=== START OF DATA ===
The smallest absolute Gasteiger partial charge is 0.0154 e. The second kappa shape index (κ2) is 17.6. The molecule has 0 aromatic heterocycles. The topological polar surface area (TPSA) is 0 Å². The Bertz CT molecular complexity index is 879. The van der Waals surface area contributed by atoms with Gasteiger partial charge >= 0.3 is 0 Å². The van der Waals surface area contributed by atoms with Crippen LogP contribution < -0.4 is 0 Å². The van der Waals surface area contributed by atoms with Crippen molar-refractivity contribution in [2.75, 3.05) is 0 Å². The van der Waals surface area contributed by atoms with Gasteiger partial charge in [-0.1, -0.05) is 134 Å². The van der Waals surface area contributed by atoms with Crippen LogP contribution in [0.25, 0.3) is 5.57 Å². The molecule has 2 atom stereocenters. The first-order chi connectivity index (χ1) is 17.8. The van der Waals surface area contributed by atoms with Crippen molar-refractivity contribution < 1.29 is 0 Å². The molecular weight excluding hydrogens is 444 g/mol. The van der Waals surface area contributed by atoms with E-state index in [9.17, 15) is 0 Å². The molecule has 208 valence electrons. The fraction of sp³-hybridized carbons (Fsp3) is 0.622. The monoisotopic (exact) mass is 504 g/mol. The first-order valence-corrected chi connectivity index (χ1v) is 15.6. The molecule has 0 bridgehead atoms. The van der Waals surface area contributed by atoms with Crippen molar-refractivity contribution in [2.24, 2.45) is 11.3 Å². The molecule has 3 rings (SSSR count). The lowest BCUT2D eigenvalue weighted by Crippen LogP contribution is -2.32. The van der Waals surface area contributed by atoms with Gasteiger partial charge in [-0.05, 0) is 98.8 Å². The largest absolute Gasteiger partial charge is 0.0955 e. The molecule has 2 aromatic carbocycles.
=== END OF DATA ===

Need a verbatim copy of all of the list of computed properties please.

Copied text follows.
The smallest absolute Gasteiger partial charge is 0.0154 e. The second kappa shape index (κ2) is 17.6. The molecule has 0 aromatic heterocycles. The topological polar surface area (TPSA) is 0 Å². The Bertz CT molecular complexity index is 879. The van der Waals surface area contributed by atoms with Gasteiger partial charge >= 0.3 is 0 Å². The van der Waals surface area contributed by atoms with Crippen LogP contribution < -0.4 is 0 Å². The van der Waals surface area contributed by atoms with Crippen molar-refractivity contribution in [2.75, 3.05) is 0 Å². The van der Waals surface area contributed by atoms with Gasteiger partial charge in [-0.1, -0.05) is 134 Å². The van der Waals surface area contributed by atoms with Crippen LogP contribution in [0.25, 0.3) is 5.57 Å². The molecule has 2 atom stereocenters. The first-order chi connectivity index (χ1) is 17.8. The van der Waals surface area contributed by atoms with Crippen molar-refractivity contribution < 1.29 is 0 Å². The molecular weight excluding hydrogens is 444 g/mol. The van der Waals surface area contributed by atoms with E-state index in [9.17, 15) is 0 Å². The molecule has 208 valence electrons. The fraction of sp³-hybridized carbons (Fsp3) is 0.622. The monoisotopic (exact) mass is 504 g/mol. The first-order valence-corrected chi connectivity index (χ1v) is 15.6. The molecule has 0 bridgehead atoms. The van der Waals surface area contributed by atoms with Crippen molar-refractivity contribution in [2.24, 2.45) is 11.3 Å². The molecule has 3 rings (SSSR count). The lowest BCUT2D eigenvalue weighted by Crippen LogP contribution is -2.32. The van der Waals surface area contributed by atoms with Gasteiger partial charge in [-0.05, 0) is 98.8 Å². The largest absolute Gasteiger partial charge is 0.0955 e. The molecule has 2 aromatic carbocycles.